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56. 'Remember The Alamo'
Was a Spanish Mission
August 12, 2014 - Its original name was Mision San Antonio de Valero. It was built by Native Americans and Spanish Franciscan priests in 1724. But you probably know it better because of what happened there in 1836, when it was no longer a Spanish mission. You probably just "remember the Alamo."
Yet for about 70 years, before it became the Alamo, San Antonio de Valero served as a Spanish mission designed "to teach the Indians all that should be required to be useful and capable citizens." It was one of the first of dozens of such missions Spain would build throughout North America.
Though the 1836 siege and battle at the Alamo rightfully stands as a symbol of sacrifice, patriotism and freedom — "The Shrine of Texas Liberty" — that battle's huge historical significance tends to overshadow its huge Hispanic heritage.
Yes, Hispanics fought and died for Texas independence from Mexico at the Alamo in 1836, and yes, their names are duly noted on the impressive monument outside the Alamo. But the Hispanic contributions to this area go back more than a century before that battle against Mexico. They go back to the time when Texas was part of the Spanish colony New Spain.
Some historia: The river known to Native Americans as the Yanaguana was christened "el Rio San Antonio de Padua," in honor of St. Anthony, by Franciscan Father Damian Massanet, who arrived in this area June 13, 1691. San Antonio de Valero was originally founded by Father Antonio Olivares in 1718, a few miles from its current site. (It was relocated twice before it settled at its present location in 1724.) It was named for the viceroy of New Spain, Don Baltasar de Zuniga, Marques de Valero. The move brought the mission closer to the presidio (fort) and villa San Antonio de Bejar, which had been founded a couple of years earlier in honor of the viceroy's brother, the Duke of Bejar.
"By 1745, a well-organized community of skilled Coahuiltecan Indians lived in the adobe huts that lined the mission," according to the exhibit at the Alamo museum. "Adjoining the two-story stone convent, where the priests lived and kept offices, were workshops, a granary where grains from the mission farms were stored, and a textile shop where the Indian women wove cotton and wool fabrics. Tools for Indian stonemasons were forged in the mission blacksmith shop."
Though their numbers fluctuated over the years, at the mission peak year in 1756, it is estimated that some 300 Native Americans lived there. "The Spanish used the missions to transform the native people of the frontier regions into Spanish subjects by converting them to Catholicism and teaching them European crafts," the Alamo exhibit explains. "Each mission was self-sufficient, with its own church, granary, living quarters, workshops, fields, and pastures."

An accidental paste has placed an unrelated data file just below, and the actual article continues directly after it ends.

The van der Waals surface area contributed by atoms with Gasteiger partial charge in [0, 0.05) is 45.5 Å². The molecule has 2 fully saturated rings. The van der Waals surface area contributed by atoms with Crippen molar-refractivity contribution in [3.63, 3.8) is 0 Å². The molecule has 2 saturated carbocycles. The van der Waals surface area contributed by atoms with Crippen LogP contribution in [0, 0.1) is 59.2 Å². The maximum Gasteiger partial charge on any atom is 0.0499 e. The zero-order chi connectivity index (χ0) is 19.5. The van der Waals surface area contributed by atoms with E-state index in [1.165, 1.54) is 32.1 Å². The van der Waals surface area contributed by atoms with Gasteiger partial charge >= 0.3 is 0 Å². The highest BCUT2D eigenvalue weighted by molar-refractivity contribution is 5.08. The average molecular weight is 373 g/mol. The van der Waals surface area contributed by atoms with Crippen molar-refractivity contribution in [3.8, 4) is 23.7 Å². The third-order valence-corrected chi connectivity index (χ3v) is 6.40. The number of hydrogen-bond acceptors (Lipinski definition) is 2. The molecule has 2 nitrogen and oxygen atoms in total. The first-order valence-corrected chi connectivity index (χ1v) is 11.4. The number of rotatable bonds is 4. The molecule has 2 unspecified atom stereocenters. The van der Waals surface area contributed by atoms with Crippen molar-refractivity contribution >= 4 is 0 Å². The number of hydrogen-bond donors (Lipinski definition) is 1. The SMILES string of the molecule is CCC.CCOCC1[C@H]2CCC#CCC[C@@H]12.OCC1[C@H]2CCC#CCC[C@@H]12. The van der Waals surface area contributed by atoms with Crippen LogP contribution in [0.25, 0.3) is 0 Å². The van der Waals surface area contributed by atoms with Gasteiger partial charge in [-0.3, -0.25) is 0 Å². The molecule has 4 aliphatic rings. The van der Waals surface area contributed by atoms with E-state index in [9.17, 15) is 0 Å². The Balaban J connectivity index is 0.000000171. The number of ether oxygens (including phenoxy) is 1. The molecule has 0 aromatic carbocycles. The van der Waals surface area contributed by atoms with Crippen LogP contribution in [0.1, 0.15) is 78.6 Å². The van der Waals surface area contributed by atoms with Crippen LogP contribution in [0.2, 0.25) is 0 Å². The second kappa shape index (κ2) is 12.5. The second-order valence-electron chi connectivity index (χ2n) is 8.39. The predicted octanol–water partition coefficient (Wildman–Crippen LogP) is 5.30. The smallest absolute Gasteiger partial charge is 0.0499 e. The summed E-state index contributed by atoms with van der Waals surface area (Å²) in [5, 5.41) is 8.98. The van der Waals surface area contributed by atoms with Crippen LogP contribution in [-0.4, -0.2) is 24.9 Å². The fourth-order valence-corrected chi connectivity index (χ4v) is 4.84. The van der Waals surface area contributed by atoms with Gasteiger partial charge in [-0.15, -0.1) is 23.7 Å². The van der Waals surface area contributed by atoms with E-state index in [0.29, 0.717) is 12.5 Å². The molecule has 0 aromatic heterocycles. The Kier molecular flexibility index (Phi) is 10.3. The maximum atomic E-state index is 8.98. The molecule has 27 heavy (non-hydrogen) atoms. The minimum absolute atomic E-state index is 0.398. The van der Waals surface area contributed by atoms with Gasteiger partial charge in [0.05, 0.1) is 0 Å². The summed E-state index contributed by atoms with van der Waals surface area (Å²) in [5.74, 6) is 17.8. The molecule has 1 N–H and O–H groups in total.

Yet battered by Spanish policies that made economic survival much more difficult and by diseases that wiped out huge portions of the native population, San Antonio de Valero ceased to be used as a mission in 1793, when its native population was down to 57 people. Its fortress and hospital "continued to play an important role in the protection of the northern frontier of New Spain," the Alamo exhibit explains.
It also notes that mission archives were transferred to the nearby San Fernando parish and that "much of the property was distributed to the Indians who continued to live nearby."
As the Great Hispanic American History Tour moves through the Southwest, I have seen countless examples of Spanish efforts to improve the lives of Native Americans and gained a wealth of ammunition to dispel the myth that the conquistadors came here only to seek gold and exert cruelty. And I'll be using that ammunition as the tour continues.
When we "remember the Alamo" as a historic battle, we should also remember its rich Hispanic heritage — before, during and after the battle of 1836. Even when the mission became the Alamo and even when the fort reached its most trying moments, as noted in this column last week, Texas Hispanics also gave their lives fighting against Mexican dictator Antonio Lopez de Santa Anna.
Recognizing that the Alamo is more than just one battle, the museum exhibit commendably notes that "even though the Alamo has a special place in Texas history, these two buildings embody a story whose roots reach into Spain, France, and Mexico and out across the American Southwest, and whose consequences have helped to shape today's world. It is a story that is much bigger than Texas."
Of course, though the Alamo now is mostly a shrine to the fallen in 1836, in San Antonio, Hispanic heritage is everywhere — and on display! Just a few blocks away is San Fernando Cathedral, founded by Spanish settlers in 1731, the oldest continuously functioning religious community in Texas and the burial site of the Alamo defenders. And just down the street is the 1749 Spanish Governor's Palace, a museum that "tells the story of San Antonio's Spanish colonial history and culture."
San Antonio de Valero was one of five missions built by Spain in the San Antonio River valley, and the way of life Spain provided the natives is part of our hidden Hispanic heritage. It's a story that must be told when the Great Hispanic American History Tour goes to Sunday Mass at a still-active mission church and continues exploring San Antonio next week.
Are you following my Great Hispanic American History Tour? Hop aboard at http://www.hiddenhispanicheritage.com.
To find out more about Miguel Perez and read features by other Creators Syndicate writers and cartoonists, visit the Creators Syndicate Web page at www.creators.com.
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